The first discharge in the EuPRAXIA@SPARC_LAB plasma acceleration module is turned on

The testing of the first prototype of the plasma accelerating module of the EuPRAXIA @ SPARC_LAB project has been successfully carried out in the Plasma_LAB laboratory.

. Unlike the previous tests, which were performed with discharge capillaries of a few cm in length, in this case it has been demonstrated the possibility of creating a capillary of nominal length, 400 mm as foreseen in the Conceptual Design Report of the project, capable of supporting a uniform discharge along the entire structure.

The EuPRAXIA@SPARC_LAB project, intended to put forward LNF as host of the EuPRAXIA European Facility and recently included in ESFRI (European Strategy Forum on Research Infrastructures), provides, for an electron beam injected into the plasma at 500 MeV, the achievement of a final energy of 1.1 GeV through the use of a plasma section capable of ensuring an accelerating gradient of 1.5 GV/m.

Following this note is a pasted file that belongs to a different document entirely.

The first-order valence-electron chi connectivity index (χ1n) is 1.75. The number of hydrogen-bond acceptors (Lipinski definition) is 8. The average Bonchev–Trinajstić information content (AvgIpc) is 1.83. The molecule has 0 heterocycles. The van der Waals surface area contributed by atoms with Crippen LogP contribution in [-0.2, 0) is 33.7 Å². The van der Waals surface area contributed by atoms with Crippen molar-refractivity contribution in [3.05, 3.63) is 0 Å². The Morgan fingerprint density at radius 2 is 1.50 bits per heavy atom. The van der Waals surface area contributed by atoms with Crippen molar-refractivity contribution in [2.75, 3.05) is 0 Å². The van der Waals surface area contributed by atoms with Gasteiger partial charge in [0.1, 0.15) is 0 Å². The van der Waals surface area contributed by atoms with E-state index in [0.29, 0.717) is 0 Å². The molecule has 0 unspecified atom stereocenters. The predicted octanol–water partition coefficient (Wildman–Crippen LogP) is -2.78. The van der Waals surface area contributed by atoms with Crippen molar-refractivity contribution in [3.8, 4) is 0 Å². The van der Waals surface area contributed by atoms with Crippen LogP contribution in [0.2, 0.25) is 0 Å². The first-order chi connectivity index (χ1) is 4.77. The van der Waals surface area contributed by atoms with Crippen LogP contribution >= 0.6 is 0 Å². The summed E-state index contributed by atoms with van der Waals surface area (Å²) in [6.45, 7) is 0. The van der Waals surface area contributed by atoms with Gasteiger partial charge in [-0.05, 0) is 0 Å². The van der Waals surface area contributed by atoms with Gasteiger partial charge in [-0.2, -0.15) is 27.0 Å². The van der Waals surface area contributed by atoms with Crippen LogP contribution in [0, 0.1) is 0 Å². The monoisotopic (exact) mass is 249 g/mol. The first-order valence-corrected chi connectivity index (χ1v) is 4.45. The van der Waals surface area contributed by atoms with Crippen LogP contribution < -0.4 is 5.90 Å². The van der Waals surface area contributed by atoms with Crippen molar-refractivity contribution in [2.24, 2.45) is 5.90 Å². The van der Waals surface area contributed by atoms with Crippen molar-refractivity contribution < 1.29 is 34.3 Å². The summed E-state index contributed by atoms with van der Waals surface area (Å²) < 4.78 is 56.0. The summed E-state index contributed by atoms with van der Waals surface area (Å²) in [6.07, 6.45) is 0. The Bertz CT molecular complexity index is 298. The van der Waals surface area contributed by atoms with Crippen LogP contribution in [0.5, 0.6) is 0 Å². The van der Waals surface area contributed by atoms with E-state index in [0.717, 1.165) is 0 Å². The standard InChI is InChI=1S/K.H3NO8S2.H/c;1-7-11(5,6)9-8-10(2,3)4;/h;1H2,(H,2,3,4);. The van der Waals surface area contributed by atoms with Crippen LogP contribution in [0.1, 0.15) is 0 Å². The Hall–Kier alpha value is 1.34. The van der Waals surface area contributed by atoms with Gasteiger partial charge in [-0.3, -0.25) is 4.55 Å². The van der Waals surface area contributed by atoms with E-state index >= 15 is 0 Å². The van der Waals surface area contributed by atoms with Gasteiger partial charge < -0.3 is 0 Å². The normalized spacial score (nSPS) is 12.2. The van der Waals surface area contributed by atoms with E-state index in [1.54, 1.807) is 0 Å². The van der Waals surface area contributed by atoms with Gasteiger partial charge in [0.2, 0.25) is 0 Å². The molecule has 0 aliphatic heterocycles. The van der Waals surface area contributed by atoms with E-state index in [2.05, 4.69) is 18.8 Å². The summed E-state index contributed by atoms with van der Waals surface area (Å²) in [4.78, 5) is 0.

Image acquired during the plasma formation within a gas-filled discharge capillary with a length of 400 mm and diameter of 2 mm, which is mounted inside a vacuum chamber expressly created to house large plasma sources. The applied voltage pulse is 9 kV and the peak current reaches about 500 A.


During these first tests, a stable and reproducible plasma with an electron density of the order of 1016 cm-3 has been created and confined within a capillary 400 mm in length and 2 mm in diameter. The plasma source has been entirely designed and built at the LNF.

The plasma formation technique is based on the use of high-voltage pulses (between 10 and 25 kV, with current peaks up to 2 kA and duration around 600 ns) to ionize a homogeneous gaseous hydrogen column produced between two electrodes.

The synchronization between the gas injection into the longitudinal capillary’s channel, obtained by means of 6 vertical inlets, and the instant for supplying the high-voltage pulse represents a crucial point to achieve stable and uniform plasmas suitable for producing high-quality accelerated beams.

Given the considerable size of the plasma source and the impossibility of making it in a single piece by using common 3D-printers, two sections are printed and then later joined by means of a die-casting technique, which provides gas losses of the order of 10-10 mbar.

The systematic characterization of the plasma behavior during the gas discharge has just begun, but its first ignition represents a very important milestone for the EuPRAXIA project and in any case a novelty on the world scene.